Do not put TTIP on ice
“A free trade agreement between the European Union and ASEAN would be a major step forward – which could greatly benefit the people in Europe and Southeast Asia. Therefore it is especially encouraging that the two sides have now spoken out in favor of a new trade and investment agreement,” said Matthias Wissmann, President of the German Association of the Automotive Industry (VDA). He was commenting on the results of the EU-ASEAN trade consultations in Kuala Lumpur. The ASEAN organization comprises ten Southeast Asian countries with over 620 million inhabitants. The largest countries are Indonesia, the Philippines, Vietnam and Thailand.
“The political and economic development of the ASEAN states has been exceptionally positive in recent years,” Wissmann said, adding that this could be seen above all on the motor vehicle market. Within five years new registrations have risen by around two thirds, to 3.2 million in 2014. In Indonesia, the largest country in ASEAN, new registrations have in fact almost trebled during the same period, climbing to 1.2 million passenger cars and commercial vehicles. Wissmann stressed, “We assume that this growth will continue, as the potential is large. This is because the young population and the emerging middle class of keen consumers ensure dynamic growth. And the level of vehicle ownership is still comparatively low, at around 50 passenger cars per 1,000 inhabitants.”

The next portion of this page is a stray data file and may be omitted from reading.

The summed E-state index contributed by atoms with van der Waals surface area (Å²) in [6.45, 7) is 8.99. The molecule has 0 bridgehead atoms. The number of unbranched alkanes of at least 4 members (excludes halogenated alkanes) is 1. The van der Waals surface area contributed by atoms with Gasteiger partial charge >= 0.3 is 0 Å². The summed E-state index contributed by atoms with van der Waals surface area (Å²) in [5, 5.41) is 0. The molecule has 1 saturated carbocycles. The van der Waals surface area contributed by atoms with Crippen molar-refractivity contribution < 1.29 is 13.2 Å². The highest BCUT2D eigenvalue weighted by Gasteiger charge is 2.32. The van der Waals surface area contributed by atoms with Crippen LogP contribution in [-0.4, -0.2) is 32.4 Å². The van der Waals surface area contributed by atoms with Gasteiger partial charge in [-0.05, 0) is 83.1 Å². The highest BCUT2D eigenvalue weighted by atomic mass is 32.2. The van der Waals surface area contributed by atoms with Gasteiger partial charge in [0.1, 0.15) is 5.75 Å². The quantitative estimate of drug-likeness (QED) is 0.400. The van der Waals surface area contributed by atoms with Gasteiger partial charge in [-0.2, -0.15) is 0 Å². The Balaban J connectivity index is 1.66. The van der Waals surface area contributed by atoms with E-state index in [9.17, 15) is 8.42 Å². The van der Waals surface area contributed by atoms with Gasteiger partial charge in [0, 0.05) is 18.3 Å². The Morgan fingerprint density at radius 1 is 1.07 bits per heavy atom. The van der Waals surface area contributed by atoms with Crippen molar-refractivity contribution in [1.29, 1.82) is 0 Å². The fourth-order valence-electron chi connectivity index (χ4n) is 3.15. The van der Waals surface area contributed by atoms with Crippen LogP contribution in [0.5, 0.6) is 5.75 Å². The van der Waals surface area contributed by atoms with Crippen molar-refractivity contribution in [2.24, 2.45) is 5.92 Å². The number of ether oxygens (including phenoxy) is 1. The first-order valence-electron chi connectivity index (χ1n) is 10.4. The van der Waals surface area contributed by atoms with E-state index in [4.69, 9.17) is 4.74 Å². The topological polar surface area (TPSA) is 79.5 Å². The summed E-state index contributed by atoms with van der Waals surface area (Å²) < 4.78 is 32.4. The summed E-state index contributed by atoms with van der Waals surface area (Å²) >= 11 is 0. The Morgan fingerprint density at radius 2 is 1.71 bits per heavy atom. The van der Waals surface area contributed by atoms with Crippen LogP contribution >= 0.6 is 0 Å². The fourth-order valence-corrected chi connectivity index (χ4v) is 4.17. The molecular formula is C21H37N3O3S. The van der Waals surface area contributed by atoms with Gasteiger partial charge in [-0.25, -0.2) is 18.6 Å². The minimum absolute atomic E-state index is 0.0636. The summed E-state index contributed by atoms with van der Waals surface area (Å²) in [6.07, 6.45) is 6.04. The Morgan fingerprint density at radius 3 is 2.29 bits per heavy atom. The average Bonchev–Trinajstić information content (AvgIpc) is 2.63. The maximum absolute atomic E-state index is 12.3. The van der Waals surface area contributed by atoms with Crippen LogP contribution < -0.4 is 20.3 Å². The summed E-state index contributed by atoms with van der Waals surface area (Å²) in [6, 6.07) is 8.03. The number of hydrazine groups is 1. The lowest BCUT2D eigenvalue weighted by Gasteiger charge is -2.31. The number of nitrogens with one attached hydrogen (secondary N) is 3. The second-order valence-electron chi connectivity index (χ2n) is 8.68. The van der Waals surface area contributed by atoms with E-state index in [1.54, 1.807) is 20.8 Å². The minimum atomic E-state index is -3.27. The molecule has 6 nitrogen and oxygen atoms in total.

“An EU-ASEAN free trade agreement would provide better access to this important sales market for European business. At the same time, the countries could benefit even more from European investments. Today most foreign direct investments in ASEAN already come from the EU. An agreement of this type would therefore also be a gigantic development program for the ASEAN states,” Wissmann continued.
Until now, the EU has conducted negotiations on the agreement with only a few countries in ASEAN. “A comprehensive ASEAN agreement would greatly simplify trade with the region and most of all it would help small and medium-sized enterprises,” Wissmann said.
By contrast, speculations about whether the Transatlantic Trade and Investment Partnership (TTIP) between the US and the EU could possibly enter into force only after the end of US President Barack Obama’s term in office draw criticism. Wissmann said: “Considering putting the TTIP on ice is not helpful. We should keep a firm eye on the objective, and approve the free trade agreement while President Barack Obama is still in office. This ought to be possible if – as planned – the major issues are clarified by the end of 2015.”